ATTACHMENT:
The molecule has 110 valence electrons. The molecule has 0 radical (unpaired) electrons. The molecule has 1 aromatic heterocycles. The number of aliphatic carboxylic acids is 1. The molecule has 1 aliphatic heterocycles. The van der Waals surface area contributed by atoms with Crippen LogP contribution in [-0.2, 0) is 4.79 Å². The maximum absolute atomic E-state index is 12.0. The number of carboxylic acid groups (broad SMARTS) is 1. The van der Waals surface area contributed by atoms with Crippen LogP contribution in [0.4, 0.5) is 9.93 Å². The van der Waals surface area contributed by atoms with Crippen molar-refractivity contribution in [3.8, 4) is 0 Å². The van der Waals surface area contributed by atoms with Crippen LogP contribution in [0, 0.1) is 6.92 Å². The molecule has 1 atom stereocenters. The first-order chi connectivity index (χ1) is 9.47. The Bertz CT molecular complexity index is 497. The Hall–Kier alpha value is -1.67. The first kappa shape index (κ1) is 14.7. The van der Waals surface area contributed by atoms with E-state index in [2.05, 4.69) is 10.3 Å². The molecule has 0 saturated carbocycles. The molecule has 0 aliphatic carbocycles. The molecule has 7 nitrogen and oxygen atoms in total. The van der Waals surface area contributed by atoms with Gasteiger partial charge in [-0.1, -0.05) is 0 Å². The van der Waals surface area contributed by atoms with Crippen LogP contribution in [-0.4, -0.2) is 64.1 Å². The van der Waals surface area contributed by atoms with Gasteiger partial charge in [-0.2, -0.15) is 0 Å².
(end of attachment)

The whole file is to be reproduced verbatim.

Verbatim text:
The molecule has 110 valence electrons. The molecule has 0 radical (unpaired) electrons. The molecule has 1 aromatic heterocycles. The number of aliphatic carboxylic acids is 1. The molecule has 1 aliphatic heterocycles. The van der Waals surface area contributed by atoms with Crippen LogP contribution in [-0.2, 0) is 4.79 Å². The maximum absolute atomic E-state index is 12.0. The number of carboxylic acid groups (broad SMARTS) is 1. The van der Waals surface area contributed by atoms with Crippen LogP contribution in [0.4, 0.5) is 9.93 Å². The van der Waals surface area contributed by atoms with Crippen molar-refractivity contribution in [3.8, 4) is 0 Å². The van der Waals surface area contributed by atoms with Crippen LogP contribution in [0, 0.1) is 6.92 Å². The molecule has 1 atom stereocenters. The first-order chi connectivity index (χ1) is 9.47. The Bertz CT molecular complexity index is 497. The Hall–Kier alpha value is -1.67. The first kappa shape index (κ1) is 14.7. The van der Waals surface area contributed by atoms with E-state index in [2.05, 4.69) is 10.3 Å². The molecule has 0 saturated carbocycles. The molecule has 0 aliphatic carbocycles. The molecule has 7 nitrogen and oxygen atoms in total. The van der Waals surface area contributed by atoms with Gasteiger partial charge in [-0.1, -0.05) is 0 Å². The van der Waals surface area contributed by atoms with Crippen LogP contribution in [-0.4, -0.2) is 64.1 Å². The van der Waals surface area contributed by atoms with Gasteiger partial charge in [-0.2, -0.15) is 0 Å².